One unintended consequence of health care reform was that sales of ‘‘child-only’’ insurance policies were halted in Georgia and other states. These policies are...

One unintended consequence of health care reform was that sales of ‘‘child-only’’ insurance policies were halted in Georgia and other states.

These policies are usually bought by parents who have an employer policy that doesn’t offer dependent coverage. Sometimes they’re bought by parents who can’t purchase coverage for themselves due to cost or a health condition, and who want to cover their children.

When the Affordable Care Act required child-only insurance policies to accept kids with pre-existing health conditions, insurers in Georgia decided to stop offering new individual policies that cover children only.

But late Monday night, the state Senate passed House Bill 1166 aims to restore these policies to the private insurance market.

The measure, already approved by the House, would require insurers that sell individual health policies in Georgia to also offer child-only plans during an open enrollment period.

A consumer advocacy group that had backed the child-only bill said it was pleased by the passage of the legislation.

“We are hopeful and optimistic that Governor Deal will sign this bill into law, and look forward to working with other consumer groups and the insurance industry to make sure that families know these plans will become available again in 2013,” said Cindy Zeldin, executive director of Georgians for a Healthy Future.

Here’s a GHN article on the effect of health reform on child-only policies and how the legislation addressed the issue.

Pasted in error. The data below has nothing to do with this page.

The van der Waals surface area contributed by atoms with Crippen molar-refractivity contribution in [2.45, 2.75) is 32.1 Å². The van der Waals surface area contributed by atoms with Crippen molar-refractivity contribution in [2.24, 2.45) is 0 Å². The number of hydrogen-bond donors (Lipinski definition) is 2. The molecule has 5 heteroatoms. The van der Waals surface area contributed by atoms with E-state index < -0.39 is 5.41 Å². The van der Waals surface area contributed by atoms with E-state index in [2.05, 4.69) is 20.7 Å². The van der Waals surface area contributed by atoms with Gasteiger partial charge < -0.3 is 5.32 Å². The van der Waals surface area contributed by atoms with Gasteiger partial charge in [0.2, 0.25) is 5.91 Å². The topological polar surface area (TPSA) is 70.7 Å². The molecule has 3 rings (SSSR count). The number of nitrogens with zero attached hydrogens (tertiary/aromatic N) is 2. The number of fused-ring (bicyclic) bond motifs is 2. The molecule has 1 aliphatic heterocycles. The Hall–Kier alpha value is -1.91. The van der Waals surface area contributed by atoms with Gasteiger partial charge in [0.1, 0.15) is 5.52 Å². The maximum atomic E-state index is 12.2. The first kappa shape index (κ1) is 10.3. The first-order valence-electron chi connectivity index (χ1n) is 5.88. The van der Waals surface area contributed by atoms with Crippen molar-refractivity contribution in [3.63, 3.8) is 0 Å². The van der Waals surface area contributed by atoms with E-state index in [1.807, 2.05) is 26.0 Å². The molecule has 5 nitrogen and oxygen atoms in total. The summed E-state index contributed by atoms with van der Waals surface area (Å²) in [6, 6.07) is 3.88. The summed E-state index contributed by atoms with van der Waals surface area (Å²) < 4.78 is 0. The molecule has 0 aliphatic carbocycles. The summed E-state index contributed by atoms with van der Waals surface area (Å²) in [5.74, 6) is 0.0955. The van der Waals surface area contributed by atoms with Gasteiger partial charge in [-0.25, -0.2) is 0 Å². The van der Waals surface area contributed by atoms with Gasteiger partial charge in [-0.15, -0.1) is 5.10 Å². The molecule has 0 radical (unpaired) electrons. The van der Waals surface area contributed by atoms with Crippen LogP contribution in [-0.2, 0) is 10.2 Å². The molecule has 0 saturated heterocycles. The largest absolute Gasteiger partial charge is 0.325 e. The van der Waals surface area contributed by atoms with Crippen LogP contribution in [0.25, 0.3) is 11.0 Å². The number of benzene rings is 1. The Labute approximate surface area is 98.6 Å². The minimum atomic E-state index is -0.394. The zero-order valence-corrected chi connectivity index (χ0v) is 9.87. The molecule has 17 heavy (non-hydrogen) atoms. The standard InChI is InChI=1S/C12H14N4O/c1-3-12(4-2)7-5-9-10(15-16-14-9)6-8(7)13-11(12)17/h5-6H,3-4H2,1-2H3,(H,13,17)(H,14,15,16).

Also Monday, the House unanimously approved a bill that would require nurses to complete a continuing education or “competency’’ program before they can renew a license in Georgia.

And as noted Monday, the Senate passed an anti-abortion bill, but with major changes that may end up derailing the legislation. Here’s an AJC article on the abortion proposal.

The two legislative chambers may take up similar proposals Tueday to require drug tests for people who apply for welfare benefits.

Georgia Health News will track these and other health-related bills in this final week of the General Assembly.


Sign up for our free email alerts and follow us on Facebook and on Twitter @gahealthnews.
Help us fulfill our nonprofit mission with a tax-deductible donation!

Andy Miller

Andy Miller is editor and CEO of Georgia Health News

  • I take issue with the comment “These policies are usually bought by parents who have an employer policy that doesn’t offer dependent coverage.”
    As an independent agent for 20 years in Georgia, 98% of our agency’s child only policies are purchased by parents in employer sponsored health insurance plans who simply cannot afford the outrageous group dependent premium. If the child has credible coverage “available” to them (group, individual, federal, CHIP), then they will not be eligible for the child only policy that HB 1166 is “restoring”. This bill does a lot of lip service, but the question that begs to be asked is “just how accessible will these child-only policies be”, and with a 50% rate-up for having a 63+ day gap, just how affordable is the premium?”

Help us pursue our nonprofit mission with a tax-deductible donation.

Credit Cards

EVERY LITTLE BIT HELPS

Donate Icon